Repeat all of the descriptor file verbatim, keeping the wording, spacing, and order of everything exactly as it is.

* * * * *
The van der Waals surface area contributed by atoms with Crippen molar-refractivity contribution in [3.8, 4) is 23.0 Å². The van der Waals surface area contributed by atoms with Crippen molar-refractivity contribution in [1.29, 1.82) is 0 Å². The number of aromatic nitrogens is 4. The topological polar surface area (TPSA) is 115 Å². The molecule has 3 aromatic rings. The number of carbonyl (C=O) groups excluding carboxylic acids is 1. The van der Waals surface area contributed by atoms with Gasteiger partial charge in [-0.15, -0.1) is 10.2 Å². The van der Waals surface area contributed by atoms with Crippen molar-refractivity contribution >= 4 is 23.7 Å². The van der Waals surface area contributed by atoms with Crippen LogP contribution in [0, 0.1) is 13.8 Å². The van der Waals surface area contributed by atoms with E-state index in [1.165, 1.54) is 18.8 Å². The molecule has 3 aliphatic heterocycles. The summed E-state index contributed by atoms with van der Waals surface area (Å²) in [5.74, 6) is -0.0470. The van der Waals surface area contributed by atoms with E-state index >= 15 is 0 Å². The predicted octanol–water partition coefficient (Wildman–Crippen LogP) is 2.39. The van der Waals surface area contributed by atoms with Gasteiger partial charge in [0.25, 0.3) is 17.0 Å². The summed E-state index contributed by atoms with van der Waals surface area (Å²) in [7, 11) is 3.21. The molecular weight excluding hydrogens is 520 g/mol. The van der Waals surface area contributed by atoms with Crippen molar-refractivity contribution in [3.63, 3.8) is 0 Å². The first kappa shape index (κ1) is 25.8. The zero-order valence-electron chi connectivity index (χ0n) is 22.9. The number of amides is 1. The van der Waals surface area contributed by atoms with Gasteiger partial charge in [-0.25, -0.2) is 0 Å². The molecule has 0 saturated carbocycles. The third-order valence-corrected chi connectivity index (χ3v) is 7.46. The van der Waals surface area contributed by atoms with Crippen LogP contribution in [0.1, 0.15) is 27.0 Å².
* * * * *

The van der Waals surface area contributed by atoms with Crippen molar-refractivity contribution in [3.8, 4) is 23.0 Å². The van der Waals surface area contributed by atoms with Crippen molar-refractivity contribution in [1.29, 1.82) is 0 Å². The number of aromatic nitrogens is 4. The topological polar surface area (TPSA) is 115 Å². The molecule has 3 aromatic rings. The number of carbonyl (C=O) groups excluding carboxylic acids is 1. The van der Waals surface area contributed by atoms with Gasteiger partial charge in [-0.15, -0.1) is 10.2 Å². The van der Waals surface area contributed by atoms with Crippen molar-refractivity contribution >= 4 is 23.7 Å². The van der Waals surface area contributed by atoms with Crippen LogP contribution in [0, 0.1) is 13.8 Å². The van der Waals surface area contributed by atoms with E-state index in [1.165, 1.54) is 18.8 Å². The molecule has 3 aliphatic heterocycles. The summed E-state index contributed by atoms with van der Waals surface area (Å²) in [5.74, 6) is -0.0470. The van der Waals surface area contributed by atoms with E-state index >= 15 is 0 Å². The predicted octanol–water partition coefficient (Wildman–Crippen LogP) is 2.39. The van der Waals surface area contributed by atoms with Gasteiger partial charge in [0.25, 0.3) is 17.0 Å². The summed E-state index contributed by atoms with van der Waals surface area (Å²) in [7, 11) is 3.21. The molecular weight excluding hydrogens is 520 g/mol. The van der Waals surface area contributed by atoms with Crippen molar-refractivity contribution in [3.63, 3.8) is 0 Å². The first kappa shape index (κ1) is 25.8. The zero-order valence-electron chi connectivity index (χ0n) is 22.9. The number of amides is 1. The van der Waals surface area contributed by atoms with Gasteiger partial charge in [-0.25, -0.2) is 0 Å². The molecule has 0 saturated carbocycles. The third-order valence-corrected chi connectivity index (χ3v) is 7.46. The van der Waals surface area contributed by atoms with Crippen LogP contribution in [0.1, 0.15) is 27.0 Å².